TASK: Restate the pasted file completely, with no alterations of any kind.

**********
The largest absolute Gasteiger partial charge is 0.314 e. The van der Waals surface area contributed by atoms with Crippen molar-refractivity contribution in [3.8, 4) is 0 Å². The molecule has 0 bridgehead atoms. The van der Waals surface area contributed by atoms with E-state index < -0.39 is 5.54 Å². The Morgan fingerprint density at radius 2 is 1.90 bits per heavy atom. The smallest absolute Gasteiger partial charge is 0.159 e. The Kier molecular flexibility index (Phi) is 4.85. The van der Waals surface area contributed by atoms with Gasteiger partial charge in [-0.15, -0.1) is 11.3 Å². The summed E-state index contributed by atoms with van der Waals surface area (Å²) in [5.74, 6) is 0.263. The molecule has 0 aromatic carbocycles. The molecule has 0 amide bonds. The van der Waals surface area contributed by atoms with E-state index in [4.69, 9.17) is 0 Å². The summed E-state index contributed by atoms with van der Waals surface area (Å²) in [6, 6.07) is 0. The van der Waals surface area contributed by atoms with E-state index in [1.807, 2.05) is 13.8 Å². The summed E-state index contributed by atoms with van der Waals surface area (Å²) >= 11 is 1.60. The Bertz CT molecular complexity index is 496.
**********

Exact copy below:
The largest absolute Gasteiger partial charge is 0.314 e. The van der Waals surface area contributed by atoms with Crippen molar-refractivity contribution in [3.8, 4) is 0 Å². The molecule has 0 bridgehead atoms. The van der Waals surface area contributed by atoms with E-state index < -0.39 is 5.54 Å². The Morgan fingerprint density at radius 2 is 1.90 bits per heavy atom. The smallest absolute Gasteiger partial charge is 0.159 e. The Kier molecular flexibility index (Phi) is 4.85. The van der Waals surface area contributed by atoms with Gasteiger partial charge in [-0.15, -0.1) is 11.3 Å². The summed E-state index contributed by atoms with van der Waals surface area (Å²) in [5.74, 6) is 0.263. The molecule has 0 aromatic carbocycles. The molecule has 0 amide bonds. The van der Waals surface area contributed by atoms with E-state index in [4.69, 9.17) is 0 Å². The summed E-state index contributed by atoms with van der Waals surface area (Å²) in [6, 6.07) is 0. The van der Waals surface area contributed by atoms with E-state index in [1.807, 2.05) is 13.8 Å². The summed E-state index contributed by atoms with van der Waals surface area (Å²) >= 11 is 1.60. The Bertz CT molecular complexity index is 496.